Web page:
HS2 kicks off construction of Britain’s longest rail bridge


Construction of the UK’s longest railway bridge has begun. The Colne Valley Viaduct is expected to stretch 2.1 miles or 3.4 km and will carry high-speed trains approximately 33 feet above a series of lakes and waterways.

The viaduct is located just outside North West London in the Hillingdon area, a short walk from Buckinghamshire. A 160-metre-long bridge-building machine called a ‘launching beam’ will be used to lift the giant concrete segments that form the arches of the viaduct into position.

Each segment weighs up to 140 tons and they are manufactured in a nearby temporary factory that was built specifically for the project. Production of the segment began in February and is expected to be completed in just under three years.

READ MORE: HS2 is working to hit the A413 as part of the controversial rail project

The viaduct is expected to be completed by summer 2025. The launch girder is the only one of its kind in the UK and was built in 2004.

HS2 Minister Andrew Stephenson said: ‘Today (31 May) HS2 began construction of what is expected to be Britain’s longest railway viaduct, a historic moment for HS2 and a feat for the British engineering, taking the HS2 line from London and into Hertfordshire and Buckinghamshire. Infrastructure is the backbone of HS2 and this viaduct will be key to delivering faster journeys and an increased capacity rail network.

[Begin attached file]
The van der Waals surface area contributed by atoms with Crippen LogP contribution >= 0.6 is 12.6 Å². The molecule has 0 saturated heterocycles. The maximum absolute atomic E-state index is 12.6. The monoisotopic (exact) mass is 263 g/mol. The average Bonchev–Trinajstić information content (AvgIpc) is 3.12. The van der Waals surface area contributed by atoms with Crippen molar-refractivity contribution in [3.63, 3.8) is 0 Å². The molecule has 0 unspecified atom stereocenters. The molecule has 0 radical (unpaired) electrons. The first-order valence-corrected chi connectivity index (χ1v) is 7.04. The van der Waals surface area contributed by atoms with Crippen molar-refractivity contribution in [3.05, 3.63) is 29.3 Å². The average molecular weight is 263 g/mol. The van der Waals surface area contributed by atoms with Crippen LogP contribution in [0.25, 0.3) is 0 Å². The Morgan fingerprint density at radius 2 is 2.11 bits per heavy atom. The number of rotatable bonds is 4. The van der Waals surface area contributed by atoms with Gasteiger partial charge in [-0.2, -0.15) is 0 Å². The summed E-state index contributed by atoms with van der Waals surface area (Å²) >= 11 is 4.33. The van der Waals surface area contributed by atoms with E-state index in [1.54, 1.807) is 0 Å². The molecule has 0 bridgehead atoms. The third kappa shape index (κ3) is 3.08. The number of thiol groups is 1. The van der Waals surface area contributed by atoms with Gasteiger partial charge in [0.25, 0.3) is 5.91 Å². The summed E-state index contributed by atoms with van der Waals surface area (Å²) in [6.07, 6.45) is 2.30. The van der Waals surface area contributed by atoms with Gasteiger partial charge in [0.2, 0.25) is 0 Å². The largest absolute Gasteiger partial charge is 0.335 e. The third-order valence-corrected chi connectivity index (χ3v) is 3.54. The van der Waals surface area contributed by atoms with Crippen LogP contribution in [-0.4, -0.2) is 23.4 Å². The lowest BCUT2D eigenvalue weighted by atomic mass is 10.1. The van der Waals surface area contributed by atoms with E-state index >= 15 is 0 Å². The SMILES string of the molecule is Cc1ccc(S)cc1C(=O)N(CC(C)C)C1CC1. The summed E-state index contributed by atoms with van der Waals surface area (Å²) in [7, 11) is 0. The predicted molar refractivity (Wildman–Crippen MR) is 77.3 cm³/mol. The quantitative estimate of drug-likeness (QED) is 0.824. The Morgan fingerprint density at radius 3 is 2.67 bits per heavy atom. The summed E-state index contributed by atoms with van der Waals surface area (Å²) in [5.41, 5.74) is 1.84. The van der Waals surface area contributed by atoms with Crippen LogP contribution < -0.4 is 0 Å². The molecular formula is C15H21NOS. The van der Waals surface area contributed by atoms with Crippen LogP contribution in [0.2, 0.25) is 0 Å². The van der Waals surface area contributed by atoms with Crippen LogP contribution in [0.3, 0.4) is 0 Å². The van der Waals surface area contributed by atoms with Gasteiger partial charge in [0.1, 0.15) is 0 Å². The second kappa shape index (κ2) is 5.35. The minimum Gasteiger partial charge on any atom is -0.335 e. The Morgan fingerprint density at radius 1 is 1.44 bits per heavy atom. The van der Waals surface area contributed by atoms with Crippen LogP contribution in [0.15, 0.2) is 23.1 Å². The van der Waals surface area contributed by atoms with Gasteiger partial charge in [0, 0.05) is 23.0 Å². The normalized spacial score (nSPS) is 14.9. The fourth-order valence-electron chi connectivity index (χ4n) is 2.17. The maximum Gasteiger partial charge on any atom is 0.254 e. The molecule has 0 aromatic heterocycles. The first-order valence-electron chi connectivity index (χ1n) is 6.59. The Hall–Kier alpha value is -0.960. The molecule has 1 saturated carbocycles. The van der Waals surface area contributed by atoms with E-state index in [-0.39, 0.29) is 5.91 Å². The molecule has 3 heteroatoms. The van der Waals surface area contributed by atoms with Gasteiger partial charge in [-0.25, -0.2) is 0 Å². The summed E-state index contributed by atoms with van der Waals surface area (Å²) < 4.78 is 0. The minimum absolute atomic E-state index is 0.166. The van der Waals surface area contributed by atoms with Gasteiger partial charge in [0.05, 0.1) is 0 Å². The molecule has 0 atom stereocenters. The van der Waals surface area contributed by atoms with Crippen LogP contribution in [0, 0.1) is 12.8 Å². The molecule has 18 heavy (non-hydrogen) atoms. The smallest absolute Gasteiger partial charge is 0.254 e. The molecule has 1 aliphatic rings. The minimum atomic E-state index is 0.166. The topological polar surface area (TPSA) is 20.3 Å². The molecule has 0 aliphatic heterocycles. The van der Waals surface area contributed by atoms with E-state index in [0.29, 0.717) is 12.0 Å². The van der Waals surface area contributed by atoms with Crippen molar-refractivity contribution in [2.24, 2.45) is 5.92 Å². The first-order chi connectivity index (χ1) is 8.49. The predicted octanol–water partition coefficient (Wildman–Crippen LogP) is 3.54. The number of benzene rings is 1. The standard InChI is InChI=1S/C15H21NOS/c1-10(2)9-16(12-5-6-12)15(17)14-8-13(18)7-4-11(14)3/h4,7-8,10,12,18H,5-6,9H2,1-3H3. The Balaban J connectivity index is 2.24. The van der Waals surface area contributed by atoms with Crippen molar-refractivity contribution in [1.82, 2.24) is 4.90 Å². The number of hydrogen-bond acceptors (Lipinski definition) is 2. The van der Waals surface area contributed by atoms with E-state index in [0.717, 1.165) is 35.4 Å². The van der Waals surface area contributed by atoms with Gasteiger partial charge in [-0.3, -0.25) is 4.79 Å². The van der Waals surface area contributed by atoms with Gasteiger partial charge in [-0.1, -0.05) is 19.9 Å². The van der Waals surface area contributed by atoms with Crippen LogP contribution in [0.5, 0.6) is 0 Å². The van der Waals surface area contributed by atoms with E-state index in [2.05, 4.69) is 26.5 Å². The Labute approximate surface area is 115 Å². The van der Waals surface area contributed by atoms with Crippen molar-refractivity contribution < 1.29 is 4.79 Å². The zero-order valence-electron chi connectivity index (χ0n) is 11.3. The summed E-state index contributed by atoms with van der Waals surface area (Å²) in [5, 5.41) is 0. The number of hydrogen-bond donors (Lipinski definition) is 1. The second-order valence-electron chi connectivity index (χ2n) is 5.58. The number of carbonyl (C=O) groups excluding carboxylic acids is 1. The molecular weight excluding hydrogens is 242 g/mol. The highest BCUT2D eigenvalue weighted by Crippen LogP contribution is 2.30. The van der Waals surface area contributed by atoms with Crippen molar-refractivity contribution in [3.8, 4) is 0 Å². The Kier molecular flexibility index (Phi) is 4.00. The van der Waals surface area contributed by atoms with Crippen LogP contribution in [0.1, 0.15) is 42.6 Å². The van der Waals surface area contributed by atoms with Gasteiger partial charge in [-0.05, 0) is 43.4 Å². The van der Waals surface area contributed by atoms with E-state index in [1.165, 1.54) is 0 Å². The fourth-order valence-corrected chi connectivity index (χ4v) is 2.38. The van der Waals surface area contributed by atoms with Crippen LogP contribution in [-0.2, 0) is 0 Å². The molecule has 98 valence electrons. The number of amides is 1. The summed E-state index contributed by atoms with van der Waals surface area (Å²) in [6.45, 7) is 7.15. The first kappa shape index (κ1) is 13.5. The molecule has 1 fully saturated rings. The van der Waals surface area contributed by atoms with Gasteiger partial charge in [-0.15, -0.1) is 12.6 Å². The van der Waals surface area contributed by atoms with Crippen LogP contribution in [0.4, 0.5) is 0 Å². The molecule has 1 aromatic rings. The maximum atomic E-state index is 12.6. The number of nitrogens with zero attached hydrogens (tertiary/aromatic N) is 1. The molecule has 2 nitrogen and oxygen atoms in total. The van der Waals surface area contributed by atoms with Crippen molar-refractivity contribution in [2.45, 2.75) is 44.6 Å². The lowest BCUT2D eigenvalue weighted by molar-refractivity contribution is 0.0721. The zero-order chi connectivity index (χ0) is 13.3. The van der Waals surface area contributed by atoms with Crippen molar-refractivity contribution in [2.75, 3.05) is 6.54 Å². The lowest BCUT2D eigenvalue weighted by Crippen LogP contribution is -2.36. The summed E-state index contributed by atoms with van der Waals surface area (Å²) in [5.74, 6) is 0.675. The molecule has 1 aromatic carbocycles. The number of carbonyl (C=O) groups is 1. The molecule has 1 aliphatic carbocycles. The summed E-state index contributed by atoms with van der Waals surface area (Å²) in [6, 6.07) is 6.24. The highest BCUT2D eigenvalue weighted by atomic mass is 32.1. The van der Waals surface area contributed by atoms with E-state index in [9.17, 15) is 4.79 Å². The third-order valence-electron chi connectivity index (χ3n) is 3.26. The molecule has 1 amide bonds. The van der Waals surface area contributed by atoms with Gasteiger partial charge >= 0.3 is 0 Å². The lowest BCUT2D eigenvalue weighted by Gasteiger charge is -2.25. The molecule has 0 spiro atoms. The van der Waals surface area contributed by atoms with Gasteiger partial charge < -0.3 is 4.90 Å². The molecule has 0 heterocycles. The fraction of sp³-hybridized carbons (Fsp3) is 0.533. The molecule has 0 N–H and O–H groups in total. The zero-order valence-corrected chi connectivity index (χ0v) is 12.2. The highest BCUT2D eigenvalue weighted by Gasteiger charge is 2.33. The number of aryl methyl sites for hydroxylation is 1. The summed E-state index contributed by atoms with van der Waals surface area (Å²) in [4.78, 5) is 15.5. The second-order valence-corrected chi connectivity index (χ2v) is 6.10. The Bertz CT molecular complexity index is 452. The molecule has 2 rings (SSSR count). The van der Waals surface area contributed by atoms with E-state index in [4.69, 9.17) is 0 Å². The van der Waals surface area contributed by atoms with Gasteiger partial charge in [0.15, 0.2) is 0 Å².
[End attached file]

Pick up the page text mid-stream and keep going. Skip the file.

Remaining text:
HS2 Ltd Managing Director Mark Thurston said: “I am absolutely delighted that we have started assembling the giant deck segments that will form the Colne Valley Viaduct. This is yet another milestone for HS2 Ltd, as we work to deliver the UK’s new high-speed railway.

“Once completed, this record-breaking structure will be a key part of the HS2 railway – helping to deliver better connections across the UK, freeing up rail capacity on the rail network and giving passengers a travel option carbon free.

This work is part of a £1.6 billion contract as part of a joint venture with Align. The viaduct is intended to minimize its impact on the environment and is placed low in the landscape.


About Author

Comments are closed.